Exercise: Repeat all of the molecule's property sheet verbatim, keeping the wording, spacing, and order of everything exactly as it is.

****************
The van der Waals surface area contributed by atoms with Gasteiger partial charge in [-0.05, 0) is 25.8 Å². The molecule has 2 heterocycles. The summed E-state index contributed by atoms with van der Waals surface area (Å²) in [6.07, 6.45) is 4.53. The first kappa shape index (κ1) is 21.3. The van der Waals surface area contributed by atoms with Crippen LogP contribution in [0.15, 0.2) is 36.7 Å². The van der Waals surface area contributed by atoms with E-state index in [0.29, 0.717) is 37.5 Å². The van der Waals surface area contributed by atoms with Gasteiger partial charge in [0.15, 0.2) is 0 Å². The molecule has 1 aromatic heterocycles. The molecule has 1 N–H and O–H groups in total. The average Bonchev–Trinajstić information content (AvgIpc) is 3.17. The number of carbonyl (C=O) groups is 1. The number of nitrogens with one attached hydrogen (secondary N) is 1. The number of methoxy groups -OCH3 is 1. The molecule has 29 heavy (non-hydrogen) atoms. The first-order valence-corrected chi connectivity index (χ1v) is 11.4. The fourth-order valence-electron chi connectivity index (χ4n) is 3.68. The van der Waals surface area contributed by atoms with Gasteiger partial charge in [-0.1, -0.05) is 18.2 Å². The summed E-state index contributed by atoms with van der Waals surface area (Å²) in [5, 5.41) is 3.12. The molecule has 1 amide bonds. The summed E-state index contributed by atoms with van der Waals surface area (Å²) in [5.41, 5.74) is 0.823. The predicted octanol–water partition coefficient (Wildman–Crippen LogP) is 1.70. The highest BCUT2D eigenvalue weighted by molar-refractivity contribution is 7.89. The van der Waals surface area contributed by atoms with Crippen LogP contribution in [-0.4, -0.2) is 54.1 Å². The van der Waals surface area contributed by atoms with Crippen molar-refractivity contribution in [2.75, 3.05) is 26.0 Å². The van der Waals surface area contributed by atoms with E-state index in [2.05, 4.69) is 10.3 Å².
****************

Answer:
The van der Waals surface area contributed by atoms with Gasteiger partial charge in [-0.05, 0) is 25.8 Å². The molecule has 2 heterocycles. The summed E-state index contributed by atoms with van der Waals surface area (Å²) in [6.07, 6.45) is 4.53. The first kappa shape index (κ1) is 21.3. The van der Waals surface area contributed by atoms with Crippen LogP contribution in [0.15, 0.2) is 36.7 Å². The van der Waals surface area contributed by atoms with E-state index in [0.29, 0.717) is 37.5 Å². The van der Waals surface area contributed by atoms with Gasteiger partial charge in [0.15, 0.2) is 0 Å². The molecule has 1 aromatic heterocycles. The molecule has 1 N–H and O–H groups in total. The average Bonchev–Trinajstić information content (AvgIpc) is 3.17. The number of carbonyl (C=O) groups is 1. The number of nitrogens with one attached hydrogen (secondary N) is 1. The number of methoxy groups -OCH3 is 1. The molecule has 29 heavy (non-hydrogen) atoms. The first-order valence-corrected chi connectivity index (χ1v) is 11.4. The fourth-order valence-electron chi connectivity index (χ4n) is 3.68. The van der Waals surface area contributed by atoms with Gasteiger partial charge in [-0.1, -0.05) is 18.2 Å². The summed E-state index contributed by atoms with van der Waals surface area (Å²) in [5, 5.41) is 3.12. The molecule has 1 amide bonds. The summed E-state index contributed by atoms with van der Waals surface area (Å²) in [5.41, 5.74) is 0.823. The predicted octanol–water partition coefficient (Wildman–Crippen LogP) is 1.70. The highest BCUT2D eigenvalue weighted by molar-refractivity contribution is 7.89. The van der Waals surface area contributed by atoms with Crippen LogP contribution in [-0.4, -0.2) is 54.1 Å². The van der Waals surface area contributed by atoms with Crippen molar-refractivity contribution in [2.75, 3.05) is 26.0 Å². The van der Waals surface area contributed by atoms with E-state index in [2.05, 4.69) is 10.3 Å².